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sartak (7900)

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Journal of sartak (7900)

Tuesday April 14, 2009
07:28 PM

Warnings are good, damnit!

[ #38810 ]

Warnings highlight possible bugs. The presence of a warning does not necessarily indicate a bug.

Only valid constructs will generate warnings! If a construct were invalid, then the system would have issued an error.

Warnings are not only for new learners. Warnings are also useful to experts, especially in the context of an evolving system. Delegating vigilance to the environment alleviates the burden of maintenance.

Changing code to cease its issuance of warnings usually requires disambiguation. This disambiguation is beneficial, because unambiguous code is clearer than ambiguous code. Encode your intent so that current collaborators and future maintainers will not have to guess at it.

If you truly require your code to run without warnings, then disable warnings entirely. The creation of warnings for potentially misleading or unexpected behavior should never require a battle. Existing code will not become incorrect, because warnings are not errors. However, you should still strive to correct the problems that issue warnings in new and maintained code.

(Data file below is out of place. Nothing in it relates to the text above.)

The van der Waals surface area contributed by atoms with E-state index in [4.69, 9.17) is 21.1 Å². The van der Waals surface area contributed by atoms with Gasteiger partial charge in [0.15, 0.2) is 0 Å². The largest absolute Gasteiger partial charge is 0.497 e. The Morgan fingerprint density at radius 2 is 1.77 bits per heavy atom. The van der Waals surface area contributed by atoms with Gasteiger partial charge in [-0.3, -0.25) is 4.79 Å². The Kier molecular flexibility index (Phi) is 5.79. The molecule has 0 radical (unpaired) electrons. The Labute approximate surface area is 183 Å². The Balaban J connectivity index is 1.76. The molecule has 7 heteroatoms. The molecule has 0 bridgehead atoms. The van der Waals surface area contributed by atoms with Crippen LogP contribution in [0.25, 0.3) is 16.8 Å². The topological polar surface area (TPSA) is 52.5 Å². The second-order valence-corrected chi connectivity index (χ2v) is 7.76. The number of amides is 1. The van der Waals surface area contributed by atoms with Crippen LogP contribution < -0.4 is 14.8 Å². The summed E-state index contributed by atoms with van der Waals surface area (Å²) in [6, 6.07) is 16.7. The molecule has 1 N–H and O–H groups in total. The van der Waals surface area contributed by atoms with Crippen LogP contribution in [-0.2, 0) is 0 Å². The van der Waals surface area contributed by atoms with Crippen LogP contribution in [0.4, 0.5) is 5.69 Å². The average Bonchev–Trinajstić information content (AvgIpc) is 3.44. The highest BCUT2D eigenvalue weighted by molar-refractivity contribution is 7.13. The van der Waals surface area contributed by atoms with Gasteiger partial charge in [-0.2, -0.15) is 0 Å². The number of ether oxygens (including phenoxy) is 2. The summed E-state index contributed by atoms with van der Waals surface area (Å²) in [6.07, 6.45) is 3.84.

edit: Some have missed the point of this post. I am not saying that having your code spew warnings is good in itself. I'm saying that having some warnings to alert you to suspicious code and to guide your fixes is what is good.

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  • Existing code will not become incorrect

    Well... It depends on what you mean.

    Some warnings, for example with an unclean conversion of a string to a number, or use of uninitialized value, depends on your data, and when you're parsing data, the structure of that data may change over time, because after a year, people that entered the data may have changed some conventions. That way, you may suddenly start to get warnings where you never got them before. And more often than not, that is a reliable indication that things have gone wrong.